Luang Prabang

Luang Prabang must be Lao for ‘nifty little town’.

Getting here was half the fun. Some of the niftiness includes streets that are easy to bicycle around.

Luang Prabang

Temples galore. This one is at the Royal Palace and contains the Prabang Buddha, after which the town gets its name.

It has French colonial architecture.

Luang Prabang

More French colonial architecture.

It’s on the Mekong River.

Luang Prabang

It’s also on the Nam Khan River.

Bamboo bridge on the Nam Khan

You can climb Phousi Hill in the middle of town for a panoramic view.

Luang Prabang

You can purchase little birds to liberate ( like we did in Rangoon).

Luang Prabang

Soon to be freed.

Luang Prabang
I Know Why the Caged Bird Sings

It has a wonderful museum of local ethnography.

This highlights the fantastic textiles that Laos produces.

Wall hangings

One of the pleasures of travel – today, we ran into a nice German couple we first met in Pagan, Burma. We arranged to meet later in the evening for a pizza across the bamboo bridge and had a delightful time.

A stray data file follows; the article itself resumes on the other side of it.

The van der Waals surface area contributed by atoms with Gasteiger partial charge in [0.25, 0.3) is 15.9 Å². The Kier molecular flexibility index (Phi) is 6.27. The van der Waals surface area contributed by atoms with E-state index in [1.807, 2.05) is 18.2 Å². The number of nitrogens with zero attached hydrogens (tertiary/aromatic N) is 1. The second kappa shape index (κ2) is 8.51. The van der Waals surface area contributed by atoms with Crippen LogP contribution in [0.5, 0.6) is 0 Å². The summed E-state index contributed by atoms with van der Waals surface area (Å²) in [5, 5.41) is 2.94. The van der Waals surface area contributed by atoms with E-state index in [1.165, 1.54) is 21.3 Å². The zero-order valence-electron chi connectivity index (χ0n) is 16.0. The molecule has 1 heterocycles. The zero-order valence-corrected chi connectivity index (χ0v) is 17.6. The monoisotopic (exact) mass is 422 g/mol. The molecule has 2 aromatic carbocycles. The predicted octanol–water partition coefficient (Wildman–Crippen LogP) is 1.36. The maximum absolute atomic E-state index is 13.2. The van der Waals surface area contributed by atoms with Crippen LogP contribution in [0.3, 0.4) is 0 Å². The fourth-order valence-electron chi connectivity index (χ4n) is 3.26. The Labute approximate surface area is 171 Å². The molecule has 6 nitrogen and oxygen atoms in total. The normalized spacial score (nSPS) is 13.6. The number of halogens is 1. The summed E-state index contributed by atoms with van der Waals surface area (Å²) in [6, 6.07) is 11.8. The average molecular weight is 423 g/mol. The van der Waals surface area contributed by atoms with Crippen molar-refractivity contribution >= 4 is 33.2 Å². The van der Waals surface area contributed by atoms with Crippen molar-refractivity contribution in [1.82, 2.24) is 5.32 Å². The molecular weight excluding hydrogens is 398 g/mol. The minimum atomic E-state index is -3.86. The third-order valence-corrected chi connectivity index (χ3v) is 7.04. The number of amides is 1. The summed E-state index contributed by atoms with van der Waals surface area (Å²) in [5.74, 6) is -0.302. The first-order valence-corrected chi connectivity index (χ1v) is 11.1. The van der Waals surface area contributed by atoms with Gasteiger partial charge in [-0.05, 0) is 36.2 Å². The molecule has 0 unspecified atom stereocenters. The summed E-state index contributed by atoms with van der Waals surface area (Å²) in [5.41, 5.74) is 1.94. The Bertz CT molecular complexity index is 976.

Sight or Insight of the Day – Luang Prabang

Went to the UXO Visitors Centre here in town.

Although all sides in the Vietnam War deny any activity in Laos, North Vietnam used it as a conduit for the Ho Chi Minh Trail, and the Americans bombed areas of the country to smithereens trying to disrupt it.

Quote from another site:

‘From 1964 to 1973, as part of the Secret War operation conducted during the Vietnam War, the US military dropped 260 million cluster bombs – about 2.5 million tons of munitions – on Laos over the course of 580,000 bombing missions. This is equivalent to a planeload of bombs being unloaded every eight minutes, 24 hours a day, for nine years – nearly seven bombs for every man, woman and child living in Laos.’

‘It is more than all the bombs dropped on Europe throughout World War II, leaving Laos, a country approximately the size of Utah, with the unfortunate distinction of being the most heavily bombed country in history.’

About a third of these munitions failed to explode. So there  is some nasty stuff left over from the Vietnam War. A lot of nasty stuff. This organization both finds and disposes of unexploded ordinance – which will take centuries – and educates people &  their kids how to avoid contact with UXO. 

Deadly harvest - Luang Prabang
Deadly harvest